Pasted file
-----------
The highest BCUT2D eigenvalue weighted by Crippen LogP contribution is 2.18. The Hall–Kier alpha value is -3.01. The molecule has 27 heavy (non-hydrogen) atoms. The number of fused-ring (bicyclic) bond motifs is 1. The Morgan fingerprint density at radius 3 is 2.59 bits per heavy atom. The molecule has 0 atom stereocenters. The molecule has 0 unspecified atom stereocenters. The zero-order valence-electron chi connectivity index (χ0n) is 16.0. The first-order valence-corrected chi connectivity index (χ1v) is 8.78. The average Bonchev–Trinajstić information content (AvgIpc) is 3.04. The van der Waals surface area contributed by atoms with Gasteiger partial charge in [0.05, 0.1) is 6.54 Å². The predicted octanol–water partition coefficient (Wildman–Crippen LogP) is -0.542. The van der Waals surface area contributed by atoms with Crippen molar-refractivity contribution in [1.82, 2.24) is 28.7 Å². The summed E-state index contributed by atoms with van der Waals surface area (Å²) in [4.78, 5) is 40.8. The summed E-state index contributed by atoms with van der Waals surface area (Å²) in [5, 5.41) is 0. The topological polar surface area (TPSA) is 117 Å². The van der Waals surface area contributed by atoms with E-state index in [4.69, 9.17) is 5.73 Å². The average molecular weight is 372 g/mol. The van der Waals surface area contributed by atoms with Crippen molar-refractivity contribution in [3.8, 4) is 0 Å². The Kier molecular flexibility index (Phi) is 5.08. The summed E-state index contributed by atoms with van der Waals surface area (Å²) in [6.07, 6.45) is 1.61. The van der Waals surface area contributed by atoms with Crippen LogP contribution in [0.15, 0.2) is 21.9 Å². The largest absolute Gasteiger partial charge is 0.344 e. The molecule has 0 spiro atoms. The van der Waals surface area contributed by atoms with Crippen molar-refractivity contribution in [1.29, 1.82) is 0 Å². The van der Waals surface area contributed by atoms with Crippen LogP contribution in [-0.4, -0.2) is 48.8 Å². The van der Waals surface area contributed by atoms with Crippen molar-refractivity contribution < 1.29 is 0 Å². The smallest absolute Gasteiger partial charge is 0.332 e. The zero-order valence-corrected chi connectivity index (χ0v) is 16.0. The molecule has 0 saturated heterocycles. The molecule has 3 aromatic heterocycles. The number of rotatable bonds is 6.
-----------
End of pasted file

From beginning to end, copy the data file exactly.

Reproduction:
The highest BCUT2D eigenvalue weighted by Crippen LogP contribution is 2.18. The Hall–Kier alpha value is -3.01. The molecule has 27 heavy (non-hydrogen) atoms. The number of fused-ring (bicyclic) bond motifs is 1. The Morgan fingerprint density at radius 3 is 2.59 bits per heavy atom. The molecule has 0 atom stereocenters. The molecule has 0 unspecified atom stereocenters. The zero-order valence-electron chi connectivity index (χ0n) is 16.0. The first-order valence-corrected chi connectivity index (χ1v) is 8.78. The average Bonchev–Trinajstić information content (AvgIpc) is 3.04. The van der Waals surface area contributed by atoms with Gasteiger partial charge in [0.05, 0.1) is 6.54 Å². The predicted octanol–water partition coefficient (Wildman–Crippen LogP) is -0.542. The van der Waals surface area contributed by atoms with Crippen molar-refractivity contribution in [1.82, 2.24) is 28.7 Å². The summed E-state index contributed by atoms with van der Waals surface area (Å²) in [4.78, 5) is 40.8. The summed E-state index contributed by atoms with van der Waals surface area (Å²) in [5, 5.41) is 0. The topological polar surface area (TPSA) is 117 Å². The van der Waals surface area contributed by atoms with E-state index in [4.69, 9.17) is 5.73 Å². The average molecular weight is 372 g/mol. The van der Waals surface area contributed by atoms with Crippen molar-refractivity contribution in [3.8, 4) is 0 Å². The Kier molecular flexibility index (Phi) is 5.08. The summed E-state index contributed by atoms with van der Waals surface area (Å²) in [6.07, 6.45) is 1.61. The van der Waals surface area contributed by atoms with Crippen LogP contribution in [0.15, 0.2) is 21.9 Å². The largest absolute Gasteiger partial charge is 0.344 e. The molecule has 0 spiro atoms. The van der Waals surface area contributed by atoms with Crippen molar-refractivity contribution in [1.29, 1.82) is 0 Å². The van der Waals surface area contributed by atoms with Crippen LogP contribution in [-0.4, -0.2) is 48.8 Å². The van der Waals surface area contributed by atoms with Crippen molar-refractivity contribution < 1.29 is 0 Å². The smallest absolute Gasteiger partial charge is 0.332 e. The zero-order valence-corrected chi connectivity index (χ0v) is 16.0. The molecule has 0 saturated heterocycles. The molecule has 3 aromatic heterocycles. The number of rotatable bonds is 6.